Inigral has been building on the Facebook Platform since 2007 and is the only company working in higher education selected by Facebook to participate in the Preferred Developer Consultant Program.
“Facebook was founded in a college dorm and gave classmates a way to connect with each other,” said Ethan Beard, Director of Platform Partnerships, Facebook. “Inigral’s Schools App continues this legacy by working to positively impact the lives of students and increase the likelihood of graduation. The involvement of the Gates Foundation highlights the opportunity for startups like Inigral to build on Facebook to make an impact on education and create new opportunities for students.”
Eleven schools already use the Schools App, including Arizona State University, Columbia College Chicago, Maricopa Community Colleges, Stetson University and The University of Texas at Tyler. New clients include Pace University, Samford University, the New Jersey Institute of Technology, Savannah College of Art and Design and the Academy of Art University. Students use the application to obtain and share information about the academic and social environment at their school, as well as to find other students with similar interests, experiences or course loads and to organize face-to-face meetings.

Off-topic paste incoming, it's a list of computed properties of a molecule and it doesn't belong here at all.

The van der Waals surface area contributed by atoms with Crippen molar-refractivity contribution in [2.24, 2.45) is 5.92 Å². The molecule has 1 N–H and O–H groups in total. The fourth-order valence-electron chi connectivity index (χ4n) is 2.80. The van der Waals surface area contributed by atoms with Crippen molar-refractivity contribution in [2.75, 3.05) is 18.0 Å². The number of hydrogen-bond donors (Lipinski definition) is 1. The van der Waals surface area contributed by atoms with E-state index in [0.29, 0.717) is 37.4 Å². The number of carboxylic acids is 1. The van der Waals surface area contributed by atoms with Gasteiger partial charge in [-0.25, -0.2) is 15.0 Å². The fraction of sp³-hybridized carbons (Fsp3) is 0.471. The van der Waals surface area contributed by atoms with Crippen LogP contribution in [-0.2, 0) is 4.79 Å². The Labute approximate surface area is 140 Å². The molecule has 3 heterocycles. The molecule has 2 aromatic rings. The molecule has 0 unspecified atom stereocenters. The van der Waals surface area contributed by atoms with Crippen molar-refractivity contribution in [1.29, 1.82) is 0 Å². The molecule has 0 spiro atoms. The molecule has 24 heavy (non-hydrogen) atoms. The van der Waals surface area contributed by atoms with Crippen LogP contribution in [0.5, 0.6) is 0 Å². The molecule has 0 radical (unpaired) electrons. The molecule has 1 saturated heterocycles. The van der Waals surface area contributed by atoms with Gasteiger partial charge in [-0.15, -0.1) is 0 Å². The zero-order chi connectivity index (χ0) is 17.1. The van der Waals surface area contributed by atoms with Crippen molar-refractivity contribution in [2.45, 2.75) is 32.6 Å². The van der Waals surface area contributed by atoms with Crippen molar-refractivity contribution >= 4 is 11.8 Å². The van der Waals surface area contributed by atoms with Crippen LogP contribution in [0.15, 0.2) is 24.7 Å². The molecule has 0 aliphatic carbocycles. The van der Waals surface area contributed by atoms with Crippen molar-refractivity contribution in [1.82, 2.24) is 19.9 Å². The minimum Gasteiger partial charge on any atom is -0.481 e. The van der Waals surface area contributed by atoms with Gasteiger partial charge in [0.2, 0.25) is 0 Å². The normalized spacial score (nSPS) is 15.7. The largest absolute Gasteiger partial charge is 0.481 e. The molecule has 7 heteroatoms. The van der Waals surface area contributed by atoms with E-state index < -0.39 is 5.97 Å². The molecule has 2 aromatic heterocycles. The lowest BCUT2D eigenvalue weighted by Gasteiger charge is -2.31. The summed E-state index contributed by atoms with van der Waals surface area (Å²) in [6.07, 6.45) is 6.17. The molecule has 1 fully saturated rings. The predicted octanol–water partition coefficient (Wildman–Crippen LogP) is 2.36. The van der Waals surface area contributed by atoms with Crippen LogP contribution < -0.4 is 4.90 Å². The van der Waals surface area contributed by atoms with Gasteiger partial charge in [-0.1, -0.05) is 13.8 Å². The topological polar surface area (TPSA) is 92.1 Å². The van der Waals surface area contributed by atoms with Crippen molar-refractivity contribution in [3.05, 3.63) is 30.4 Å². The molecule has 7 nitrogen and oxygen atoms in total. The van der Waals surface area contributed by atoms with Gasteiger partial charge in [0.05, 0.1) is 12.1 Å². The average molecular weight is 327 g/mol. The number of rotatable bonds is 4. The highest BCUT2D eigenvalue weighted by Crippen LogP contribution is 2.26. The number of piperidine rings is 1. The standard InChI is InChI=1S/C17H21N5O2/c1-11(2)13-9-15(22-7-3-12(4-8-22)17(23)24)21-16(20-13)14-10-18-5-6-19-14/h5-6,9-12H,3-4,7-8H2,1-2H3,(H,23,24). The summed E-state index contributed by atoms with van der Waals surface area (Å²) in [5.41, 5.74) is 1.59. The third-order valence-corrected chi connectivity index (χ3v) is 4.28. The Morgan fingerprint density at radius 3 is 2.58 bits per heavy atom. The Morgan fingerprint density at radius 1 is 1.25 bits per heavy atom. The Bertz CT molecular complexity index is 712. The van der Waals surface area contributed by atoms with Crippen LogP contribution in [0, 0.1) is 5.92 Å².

“The Schools App finds students where they live – online and on Facebook. The application goes beyond just adding friends and posting status updates, it encourages meaningful interaction – engaging both commuter and residential students with our community, sometimes before they even set foot on campus,” said Michael Crow, president of Arizona State University, which uses the Schools App. “Social media technology can help facilitate the transition to college life and encourage more students to earn a degree.”
College graduation rates have remained stagnant for many years, yet there is a growing U.S. need for postsecondary degrees. By 2018, when today’s fifth-graders graduate from high school, an estimated 63 percent of U.S. jobs will require an education beyond high school. Currently, only 22 percent of students go on to earn a degree after high school.
Inigral will offer grants and discounts to community colleges and public, state and land-grant universities that serve diverse student populations, including high numbers of students eligible for Pell Grants. This program will be exclusively provided to institutions with ambitions in social media and software. Interested parties can find more details on the Inigral website.
Inigral Inc. is the emerging market leader delivering social applications to impact student enrollment and engagement. The Schools App leverages Facebook Platform to drive student interconnectedness and belonging, increasing a postsecondary institution’s yield of accepted students and the retention of existing students. Inigral was founded in 2007 and is the only Facebook Preferred Developer Consultant focused on Higher Education. The education technology company is backed by Founders Fund, Retro Venture Partners and the Bill & Melinda Gates Foundation.